I have to write this out immediately if only to justify to myself how such a well-laid plan could fail so miserably. It was a simple premise – escape to somewhere peaceful, quiet and remote in the mountains to encourage me to focus on the last revisions required of my thesis. The fact that it was off-season I took to mean that the hotel would be quiet and, more importantly, cheap. Concerned friends asked if I was sure there would be food, or heating, and I was concerned about hygiene and towels, but I convinced myself that all criteria would be met and set off up the mountain.
After a few wrong turns, the type that mistakenly carry you through two tiny villages before you realize you must be off track, I finally arrived at my hotel. Its name contained the adjective ‘Grand’, which made me sit in my parked car next to the prophetic sign and stare up at this grand hotel. I should have stopped at the element of doubt that entered my mind at that point. I even debated for a moment whether to check out the rooms before carrying in my bag. Then again, I had done this before, had a similar feeling, and it turned out to be a pretty good experience. Guess lightning doesn’t strike twice in the same place.
I’ll spare you all the details, but let me at least share some of the highlights…
I wasn’t given a key as no member of management was there, and was reassured that I would get one in the afternoon – this meant that I would need to be accompanied by one of the three staff in attendance any time I wanted to get back in.
As I was going up to the room, I was also told that the kitchen wasn’t open yet, perhaps in the evening, but nobody had felt like cooking that morning. Still in positive spirits, I brushed this setback off and filed through my memory to the last supermarket or snack shop I saw on the way up.
With absolutely no other guest at the hotel, I was given a room that overlooked the backyard and some rusty barrels, instead of the breathtaking view of the mountainside and coast. I asked if this could be rectified, and to their credit, they saw to it immediately (again, no one at the hotel). The room was identical, oddly cramped though not too small, perhaps due to the green, turf-like wallpaper. No matter, I continued to focus on the positives. I did, however, quickly figure out why that room had not been the management’s first choice. For one thing, it had no heating. A space heater was promptly provided that buzzzzzed when it was on. I pondered whether I could brave the temperature, but decided against it as it was high noon and pretty cold. The heater was soon adjusted, and all was well.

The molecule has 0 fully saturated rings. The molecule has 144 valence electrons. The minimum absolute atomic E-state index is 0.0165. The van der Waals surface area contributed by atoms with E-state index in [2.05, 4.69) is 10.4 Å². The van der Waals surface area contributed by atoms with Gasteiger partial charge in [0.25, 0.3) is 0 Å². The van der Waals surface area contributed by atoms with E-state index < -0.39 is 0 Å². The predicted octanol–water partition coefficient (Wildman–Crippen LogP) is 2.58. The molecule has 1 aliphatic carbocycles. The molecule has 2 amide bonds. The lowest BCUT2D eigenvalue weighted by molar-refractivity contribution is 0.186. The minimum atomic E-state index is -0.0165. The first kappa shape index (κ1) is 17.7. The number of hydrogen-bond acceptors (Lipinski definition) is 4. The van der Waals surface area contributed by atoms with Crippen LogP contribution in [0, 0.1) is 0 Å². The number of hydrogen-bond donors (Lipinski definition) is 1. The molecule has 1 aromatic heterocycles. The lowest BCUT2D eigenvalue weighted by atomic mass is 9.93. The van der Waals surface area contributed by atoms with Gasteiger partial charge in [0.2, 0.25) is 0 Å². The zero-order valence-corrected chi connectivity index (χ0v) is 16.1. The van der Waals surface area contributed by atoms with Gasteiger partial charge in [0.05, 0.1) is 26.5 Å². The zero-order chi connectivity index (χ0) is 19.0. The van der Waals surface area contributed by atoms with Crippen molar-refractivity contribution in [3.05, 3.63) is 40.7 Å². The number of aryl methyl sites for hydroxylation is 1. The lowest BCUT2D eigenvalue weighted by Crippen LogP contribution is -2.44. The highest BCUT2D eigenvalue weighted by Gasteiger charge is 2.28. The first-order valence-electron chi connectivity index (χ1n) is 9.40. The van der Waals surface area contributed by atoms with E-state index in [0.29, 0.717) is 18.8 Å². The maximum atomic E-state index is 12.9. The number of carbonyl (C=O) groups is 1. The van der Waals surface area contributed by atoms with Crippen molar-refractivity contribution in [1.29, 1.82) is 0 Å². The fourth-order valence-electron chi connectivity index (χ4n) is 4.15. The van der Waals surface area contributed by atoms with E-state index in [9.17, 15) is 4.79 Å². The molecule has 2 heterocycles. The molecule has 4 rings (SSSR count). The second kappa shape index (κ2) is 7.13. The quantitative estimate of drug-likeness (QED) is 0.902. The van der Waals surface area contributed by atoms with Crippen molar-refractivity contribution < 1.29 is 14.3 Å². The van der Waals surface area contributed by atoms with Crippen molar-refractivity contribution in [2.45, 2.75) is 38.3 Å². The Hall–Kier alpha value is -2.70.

The deal-breaker, the final straw, was when I peeked into the bathroom. As I didn’t touch anything, I really can’t claim that standards of hygiene weren’t met, but I just couldn’t picture myself trying to shower in a no-tub, open-floor shower for four days.
My positive attitude lost the battle, I consoled my bruised ‘full of great ideas’ ego, and left. I decided I would try to do the work at home, and not correct anyone’s information that I was far away from Beirut. I will tell them all later, but perhaps I can recreate the retreat that I needed in the comfort and convenience of my own home.
Oddly, I felt the need to reassure the lovely Filipina who had checked me in that the hotel was lovely, but didn’t suit the type of space and quiet that I needed. A sucker till the last moment… but that’s what I get for picking hotels out of the yellow pages!